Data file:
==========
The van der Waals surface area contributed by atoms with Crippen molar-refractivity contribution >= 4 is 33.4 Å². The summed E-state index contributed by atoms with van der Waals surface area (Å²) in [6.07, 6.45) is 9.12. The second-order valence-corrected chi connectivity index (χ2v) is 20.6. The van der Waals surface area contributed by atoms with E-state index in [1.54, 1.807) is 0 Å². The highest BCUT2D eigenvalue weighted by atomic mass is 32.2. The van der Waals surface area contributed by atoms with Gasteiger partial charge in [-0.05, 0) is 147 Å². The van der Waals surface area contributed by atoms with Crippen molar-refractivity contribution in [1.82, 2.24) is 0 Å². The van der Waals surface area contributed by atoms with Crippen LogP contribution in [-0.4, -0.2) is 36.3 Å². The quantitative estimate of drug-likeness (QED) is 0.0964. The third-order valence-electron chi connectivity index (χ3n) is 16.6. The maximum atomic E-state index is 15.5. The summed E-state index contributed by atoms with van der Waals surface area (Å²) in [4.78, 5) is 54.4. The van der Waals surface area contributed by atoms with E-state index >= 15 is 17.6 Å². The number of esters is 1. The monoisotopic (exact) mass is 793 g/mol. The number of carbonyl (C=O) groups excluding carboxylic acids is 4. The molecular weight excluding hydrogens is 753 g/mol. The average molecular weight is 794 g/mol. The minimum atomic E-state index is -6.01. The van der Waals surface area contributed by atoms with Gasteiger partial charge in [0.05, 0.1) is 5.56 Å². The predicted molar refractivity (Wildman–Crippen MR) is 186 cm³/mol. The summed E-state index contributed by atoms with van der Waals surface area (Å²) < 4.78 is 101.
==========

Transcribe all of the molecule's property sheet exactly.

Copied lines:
The van der Waals surface area contributed by atoms with Crippen molar-refractivity contribution >= 4 is 33.4 Å². The summed E-state index contributed by atoms with van der Waals surface area (Å²) in [6.07, 6.45) is 9.12. The second-order valence-corrected chi connectivity index (χ2v) is 20.6. The van der Waals surface area contributed by atoms with E-state index in [1.54, 1.807) is 0 Å². The highest BCUT2D eigenvalue weighted by atomic mass is 32.2. The van der Waals surface area contributed by atoms with Gasteiger partial charge in [-0.05, 0) is 147 Å². The van der Waals surface area contributed by atoms with Crippen molar-refractivity contribution in [1.82, 2.24) is 0 Å². The van der Waals surface area contributed by atoms with Crippen LogP contribution in [-0.4, -0.2) is 36.3 Å². The quantitative estimate of drug-likeness (QED) is 0.0964. The third-order valence-electron chi connectivity index (χ3n) is 16.6. The maximum atomic E-state index is 15.5. The summed E-state index contributed by atoms with van der Waals surface area (Å²) in [4.78, 5) is 54.4. The van der Waals surface area contributed by atoms with E-state index >= 15 is 17.6 Å². The number of esters is 1. The monoisotopic (exact) mass is 793 g/mol. The number of carbonyl (C=O) groups excluding carboxylic acids is 4. The molecular weight excluding hydrogens is 753 g/mol. The average molecular weight is 794 g/mol. The minimum atomic E-state index is -6.01. The van der Waals surface area contributed by atoms with Gasteiger partial charge in [0.05, 0.1) is 5.56 Å². The predicted molar refractivity (Wildman–Crippen MR) is 186 cm³/mol. The summed E-state index contributed by atoms with van der Waals surface area (Å²) < 4.78 is 101.